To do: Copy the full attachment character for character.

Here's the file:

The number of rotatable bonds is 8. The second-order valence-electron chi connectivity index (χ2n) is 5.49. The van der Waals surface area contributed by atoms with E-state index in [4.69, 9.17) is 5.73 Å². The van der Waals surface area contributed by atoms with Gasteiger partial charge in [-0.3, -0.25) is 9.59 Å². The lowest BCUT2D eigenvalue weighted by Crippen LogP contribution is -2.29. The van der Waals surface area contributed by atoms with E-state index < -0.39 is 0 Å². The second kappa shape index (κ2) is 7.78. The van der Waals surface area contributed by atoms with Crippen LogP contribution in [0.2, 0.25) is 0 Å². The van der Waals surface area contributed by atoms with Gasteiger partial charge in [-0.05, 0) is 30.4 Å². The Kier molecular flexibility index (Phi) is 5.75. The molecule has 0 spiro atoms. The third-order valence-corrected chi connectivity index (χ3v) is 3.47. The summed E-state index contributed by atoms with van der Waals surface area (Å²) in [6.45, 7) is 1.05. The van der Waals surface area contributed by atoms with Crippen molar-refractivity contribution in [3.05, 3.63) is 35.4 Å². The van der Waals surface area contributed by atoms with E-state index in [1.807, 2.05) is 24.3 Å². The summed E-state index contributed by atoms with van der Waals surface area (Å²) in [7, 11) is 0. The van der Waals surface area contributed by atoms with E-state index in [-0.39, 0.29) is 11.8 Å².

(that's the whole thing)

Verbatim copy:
The number of rotatable bonds is 8. The second-order valence-electron chi connectivity index (χ2n) is 5.49. The van der Waals surface area contributed by atoms with E-state index in [4.69, 9.17) is 5.73 Å². The van der Waals surface area contributed by atoms with Gasteiger partial charge in [-0.3, -0.25) is 9.59 Å². The lowest BCUT2D eigenvalue weighted by Crippen LogP contribution is -2.29. The van der Waals surface area contributed by atoms with E-state index < -0.39 is 0 Å². The second kappa shape index (κ2) is 7.78. The van der Waals surface area contributed by atoms with Crippen LogP contribution in [0.2, 0.25) is 0 Å². The van der Waals surface area contributed by atoms with Gasteiger partial charge in [-0.05, 0) is 30.4 Å². The Kier molecular flexibility index (Phi) is 5.75. The molecule has 0 spiro atoms. The third-order valence-corrected chi connectivity index (χ3v) is 3.47. The summed E-state index contributed by atoms with van der Waals surface area (Å²) in [6.45, 7) is 1.05. The van der Waals surface area contributed by atoms with Crippen molar-refractivity contribution in [3.05, 3.63) is 35.4 Å². The van der Waals surface area contributed by atoms with E-state index in [1.807, 2.05) is 24.3 Å². The summed E-state index contributed by atoms with van der Waals surface area (Å²) in [7, 11) is 0. The van der Waals surface area contributed by atoms with E-state index in [-0.39, 0.29) is 11.8 Å².